26 Stud. Transnat'l Legal Pol'y 203 (1994)
Protection against Abuse of the Concept of Emergency

handle is hein.journals/stdtlp26 and id is 225 raw text is: CHAPTER 9

Protection against Abuse of the
Concept of Emergency
Joan Fitzpatrick
A. Introduction
Political and social crises present obvious threats to the
enjoyment of human rights. Governments have frequently
succumbed to the temptation to deflect criticism of their
human rights violations by pleas of emergency. Officials
may even be tempted to manufacture crises in order to justi-
fy their denials of fundamental rights. The inherent danger
and manipulability of states of emergency pose special con-
ceptual and enforcement problems for the international com-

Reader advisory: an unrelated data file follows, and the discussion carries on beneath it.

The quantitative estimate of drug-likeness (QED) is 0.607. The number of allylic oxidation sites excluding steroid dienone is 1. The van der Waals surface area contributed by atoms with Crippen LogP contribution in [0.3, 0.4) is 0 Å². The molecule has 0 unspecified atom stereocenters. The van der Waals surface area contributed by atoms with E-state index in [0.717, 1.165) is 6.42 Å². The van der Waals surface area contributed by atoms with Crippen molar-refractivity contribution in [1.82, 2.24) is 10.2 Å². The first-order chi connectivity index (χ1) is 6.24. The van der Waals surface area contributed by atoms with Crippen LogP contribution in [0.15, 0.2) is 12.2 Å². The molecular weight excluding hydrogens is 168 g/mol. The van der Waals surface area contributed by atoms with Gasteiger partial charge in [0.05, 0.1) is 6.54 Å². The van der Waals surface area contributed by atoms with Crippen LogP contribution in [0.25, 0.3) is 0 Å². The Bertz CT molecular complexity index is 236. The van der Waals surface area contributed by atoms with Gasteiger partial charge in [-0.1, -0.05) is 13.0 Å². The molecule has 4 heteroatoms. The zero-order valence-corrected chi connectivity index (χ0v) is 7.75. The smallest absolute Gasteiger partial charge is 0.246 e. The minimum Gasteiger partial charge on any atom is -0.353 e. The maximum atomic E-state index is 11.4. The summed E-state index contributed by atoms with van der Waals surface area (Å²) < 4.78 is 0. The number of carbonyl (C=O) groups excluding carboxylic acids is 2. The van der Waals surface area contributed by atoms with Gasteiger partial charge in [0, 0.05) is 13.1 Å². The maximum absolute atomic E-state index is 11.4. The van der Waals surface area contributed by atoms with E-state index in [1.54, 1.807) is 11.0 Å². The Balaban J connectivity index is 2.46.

munity.
Yet, after years of scholarly attention and constant innova-
tion in monitoring mechanisms by intergovernmental orga-
nizations (IGOs), human rights violations during states of
emergency remain a vexing problem. Several key tasks
require attention:
 The threshold of severity must be clarified for crises justi-
fying emergency measures consistent with the derogation
clauses of human rights treaties;
 The principle of proportionality must be applied more
strictly to suspensions of derogable1 rights, by treaty
implementation bodies and as a general principle of inter-
national law by other monitoring bodies;

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